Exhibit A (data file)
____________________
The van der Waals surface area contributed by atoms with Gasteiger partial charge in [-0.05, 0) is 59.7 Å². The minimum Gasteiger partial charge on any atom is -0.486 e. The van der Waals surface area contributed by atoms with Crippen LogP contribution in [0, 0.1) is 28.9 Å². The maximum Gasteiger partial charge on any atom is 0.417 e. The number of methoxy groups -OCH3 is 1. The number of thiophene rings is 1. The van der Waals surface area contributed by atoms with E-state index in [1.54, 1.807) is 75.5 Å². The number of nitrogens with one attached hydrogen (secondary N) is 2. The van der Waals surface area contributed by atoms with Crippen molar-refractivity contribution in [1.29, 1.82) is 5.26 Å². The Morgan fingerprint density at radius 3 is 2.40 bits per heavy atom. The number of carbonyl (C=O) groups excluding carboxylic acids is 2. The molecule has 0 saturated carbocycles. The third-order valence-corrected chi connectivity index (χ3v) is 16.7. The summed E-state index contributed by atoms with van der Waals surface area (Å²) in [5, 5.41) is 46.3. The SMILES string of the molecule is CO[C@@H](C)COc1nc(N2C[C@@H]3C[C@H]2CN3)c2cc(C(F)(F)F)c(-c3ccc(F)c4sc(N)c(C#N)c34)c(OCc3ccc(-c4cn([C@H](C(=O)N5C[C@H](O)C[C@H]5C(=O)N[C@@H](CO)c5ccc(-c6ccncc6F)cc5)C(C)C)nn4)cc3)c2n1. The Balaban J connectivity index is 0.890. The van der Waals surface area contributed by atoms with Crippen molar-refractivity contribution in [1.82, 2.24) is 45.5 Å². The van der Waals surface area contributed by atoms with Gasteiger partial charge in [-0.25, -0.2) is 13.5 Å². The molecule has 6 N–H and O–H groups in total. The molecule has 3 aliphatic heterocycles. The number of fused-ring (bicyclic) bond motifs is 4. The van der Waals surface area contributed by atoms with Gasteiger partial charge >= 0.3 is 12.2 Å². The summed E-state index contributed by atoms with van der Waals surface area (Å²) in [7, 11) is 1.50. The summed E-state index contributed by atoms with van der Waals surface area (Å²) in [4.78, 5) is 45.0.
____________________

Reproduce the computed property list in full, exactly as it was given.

The van der Waals surface area contributed by atoms with Gasteiger partial charge in [-0.05, 0) is 59.7 Å². The minimum Gasteiger partial charge on any atom is -0.486 e. The van der Waals surface area contributed by atoms with Crippen LogP contribution in [0, 0.1) is 28.9 Å². The maximum Gasteiger partial charge on any atom is 0.417 e. The number of methoxy groups -OCH3 is 1. The number of thiophene rings is 1. The van der Waals surface area contributed by atoms with E-state index in [1.54, 1.807) is 75.5 Å². The number of nitrogens with one attached hydrogen (secondary N) is 2. The van der Waals surface area contributed by atoms with Crippen molar-refractivity contribution in [1.29, 1.82) is 5.26 Å². The Morgan fingerprint density at radius 3 is 2.40 bits per heavy atom. The number of carbonyl (C=O) groups excluding carboxylic acids is 2. The molecule has 0 saturated carbocycles. The third-order valence-corrected chi connectivity index (χ3v) is 16.7. The summed E-state index contributed by atoms with van der Waals surface area (Å²) in [5, 5.41) is 46.3. The SMILES string of the molecule is CO[C@@H](C)COc1nc(N2C[C@@H]3C[C@H]2CN3)c2cc(C(F)(F)F)c(-c3ccc(F)c4sc(N)c(C#N)c34)c(OCc3ccc(-c4cn([C@H](C(=O)N5C[C@H](O)C[C@H]5C(=O)N[C@@H](CO)c5ccc(-c6ccncc6F)cc5)C(C)C)nn4)cc3)c2n1. The Balaban J connectivity index is 0.890. The van der Waals surface area contributed by atoms with Crippen molar-refractivity contribution in [1.82, 2.24) is 45.5 Å². The van der Waals surface area contributed by atoms with Gasteiger partial charge in [-0.25, -0.2) is 13.5 Å². The molecule has 6 N–H and O–H groups in total. The molecule has 3 aliphatic heterocycles. The number of fused-ring (bicyclic) bond motifs is 4. The van der Waals surface area contributed by atoms with Gasteiger partial charge >= 0.3 is 12.2 Å². The summed E-state index contributed by atoms with van der Waals surface area (Å²) in [7, 11) is 1.50. The summed E-state index contributed by atoms with van der Waals surface area (Å²) in [4.78, 5) is 45.0.